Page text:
Opponents may argue that the University of Notre Dame offers health and wellness programs through the McWell Student Center for Wellbeing. According to the McWell website, the center "works collectively to provide initiatives, services, and resources that support the eight dimensions of well-being" (Marketing Communications). However, it is not enough to just have the resource available on campus. According to the 2014 National Survey of College Counseling centers, 92% of counseling centers are serving increasing numbers of students each year, but counseling centers feel that only a small percentage of the struggling students actually seek treatment from university health centers. There is a key difference between having the resources available and students' motivation to take advantage of them. The McWell Student Center offers mindfulness training to 15 students each semester as a 75-minute session that meets four times. However, there are 2,052 freshmen in the class of 2021 and, for the mindfulness training to be successful in the Notre Dame community, it needs to be available to all students. The benefit of incorporating meditation into the Moreau First-Year Experience is that students won't feel stressed about making time to practice meditation because it will already be built into their weekly schedule.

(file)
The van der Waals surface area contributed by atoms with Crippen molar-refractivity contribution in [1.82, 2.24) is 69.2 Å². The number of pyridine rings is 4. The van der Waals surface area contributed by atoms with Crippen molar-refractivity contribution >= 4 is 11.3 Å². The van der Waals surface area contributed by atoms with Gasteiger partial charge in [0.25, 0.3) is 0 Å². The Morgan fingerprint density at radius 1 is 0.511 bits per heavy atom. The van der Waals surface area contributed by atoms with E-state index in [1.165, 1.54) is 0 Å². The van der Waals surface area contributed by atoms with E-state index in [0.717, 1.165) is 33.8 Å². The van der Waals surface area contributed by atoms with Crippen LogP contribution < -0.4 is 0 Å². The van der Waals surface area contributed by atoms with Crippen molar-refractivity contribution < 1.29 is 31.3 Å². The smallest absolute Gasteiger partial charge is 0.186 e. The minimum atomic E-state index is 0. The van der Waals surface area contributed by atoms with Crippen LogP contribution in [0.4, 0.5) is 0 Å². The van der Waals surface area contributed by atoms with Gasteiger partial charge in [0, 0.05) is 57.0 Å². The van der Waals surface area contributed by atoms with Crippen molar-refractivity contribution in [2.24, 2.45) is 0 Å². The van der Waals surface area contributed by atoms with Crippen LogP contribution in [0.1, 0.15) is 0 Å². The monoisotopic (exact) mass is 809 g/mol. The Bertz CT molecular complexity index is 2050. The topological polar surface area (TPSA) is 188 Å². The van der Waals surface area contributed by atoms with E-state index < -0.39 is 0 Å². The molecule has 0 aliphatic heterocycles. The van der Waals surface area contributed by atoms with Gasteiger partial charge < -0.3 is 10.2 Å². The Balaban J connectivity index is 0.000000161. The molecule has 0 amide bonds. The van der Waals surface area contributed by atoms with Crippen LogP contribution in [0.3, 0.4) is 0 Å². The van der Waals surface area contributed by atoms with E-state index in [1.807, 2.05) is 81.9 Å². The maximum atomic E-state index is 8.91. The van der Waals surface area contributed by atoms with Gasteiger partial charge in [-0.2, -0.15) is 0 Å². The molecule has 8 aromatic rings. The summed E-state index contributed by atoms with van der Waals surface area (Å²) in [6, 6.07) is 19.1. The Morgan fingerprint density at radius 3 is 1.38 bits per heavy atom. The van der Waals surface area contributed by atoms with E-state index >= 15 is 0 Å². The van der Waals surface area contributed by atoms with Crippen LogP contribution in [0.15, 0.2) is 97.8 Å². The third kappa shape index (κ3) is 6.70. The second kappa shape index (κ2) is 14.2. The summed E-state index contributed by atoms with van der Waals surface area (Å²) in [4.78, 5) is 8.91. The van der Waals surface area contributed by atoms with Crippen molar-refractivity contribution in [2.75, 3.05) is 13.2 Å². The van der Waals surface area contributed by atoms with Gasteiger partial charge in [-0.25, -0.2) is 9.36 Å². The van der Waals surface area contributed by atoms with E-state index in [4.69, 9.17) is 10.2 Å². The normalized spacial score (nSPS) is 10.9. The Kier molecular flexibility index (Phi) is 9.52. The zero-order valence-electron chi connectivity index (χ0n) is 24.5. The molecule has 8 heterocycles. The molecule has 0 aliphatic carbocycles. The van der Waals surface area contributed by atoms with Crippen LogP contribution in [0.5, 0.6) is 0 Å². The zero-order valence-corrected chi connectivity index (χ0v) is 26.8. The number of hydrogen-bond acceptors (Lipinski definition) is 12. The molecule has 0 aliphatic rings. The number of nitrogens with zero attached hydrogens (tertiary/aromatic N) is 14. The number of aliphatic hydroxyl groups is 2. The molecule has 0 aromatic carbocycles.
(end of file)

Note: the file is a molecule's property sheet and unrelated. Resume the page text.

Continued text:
The combined effects of meditation will engage more mindful students throughout the Notre Dame community. The practice of meditation allows the practitioner to become more aware of their mind and body connection as their practice grows. It might seem frustrating at first, and one might experience feelings of distraction and the inability to concentrate, yet that is part of the practice. Learning how to focus on solely inhales and exhales forces one to combat the conflicting thoughts distracting their mind. Through meditation, one learns to train their mind and is thus able to be less reactive when things unexpectedly come up. Researcher Ellen Langer discusses an overview of mindfulness and its relation to welcoming new information in her book Mindfulness, the result of her ten years of research. Langer explains, "once we become mindfully aware of views other than our own, we start to realize that there are as many different views as there are different observers" (68). Becoming more mindful forces one to realize that there are different views other than just the ones we have and that one has to acknowledge the different perspectives in a situation. Langer emphasizes that "it is easy to see that any single gesture, remark, or act between people can have at least two interpretations…every idea, person or object is potentially simultaneously many things depending on the perspective from which it is viewed…becoming more mindful means that we remain aware that the various possible perspectives will never be exhausted" (69). If people improve their mindfulness, they are able to be more conscious of their actions and recognize how there are more opinions than just their own in a situation and allows one to actively listen and engage in conversations. Different perspectives in situations arise from different backgrounds, and if one is able to understand where people are coming from, they won't be so locked into their ideas. Langer also mentions, "a single-minded label produces an automatic reaction, which reduces our options…to understand that other people may not be so different allows us empathy and enlarges our range of responses…when we apply this open-minded attitude to our behavior, change becomes possible" (Langer 71). Similarly, Tobin Hart, a researcher from State University of West Georgia, discusses how "inviting the contemplative simply includes the natural human capacity for knowing through silence, looking inward, pondering deeply, beholding, witnessing the contents of our consciousness" (Hart 30). Few teachers have integrated the contemplative mind in the classroom, which is an essential capacity for students to find inner awareness and have a more open view of the world they live in. John Kline, in his article "Types of Listening" explains how different types of listening can improve listening behavior in all situations and the skills required to listen effectively. Kline defines relationship listening as "either to help an individual or to improve the relationship between two people" (Kline). He mentions it can be used when listening to friends or acquaintances because it requires you to actually listen and understand where the other person is coming from so you can be supportive in your response, requiring an open view and awareness of where someone is living, as described by Hart. If students are more aware of themselves, they can listen to their peers more effectively and will be better able to participate in meaningful conversations. Langer, Hart, and Kline all suggest that taking a deep breath, thus improving mindfulness, allows one to center themselves and distinguish their experience from others and actively participate in conversations with their peers. The integration of meditation into the Moreau First-Year Experience will allow students to pay more attention in conversations and apply ideas of informative listening, therefore building a stronger community on campus.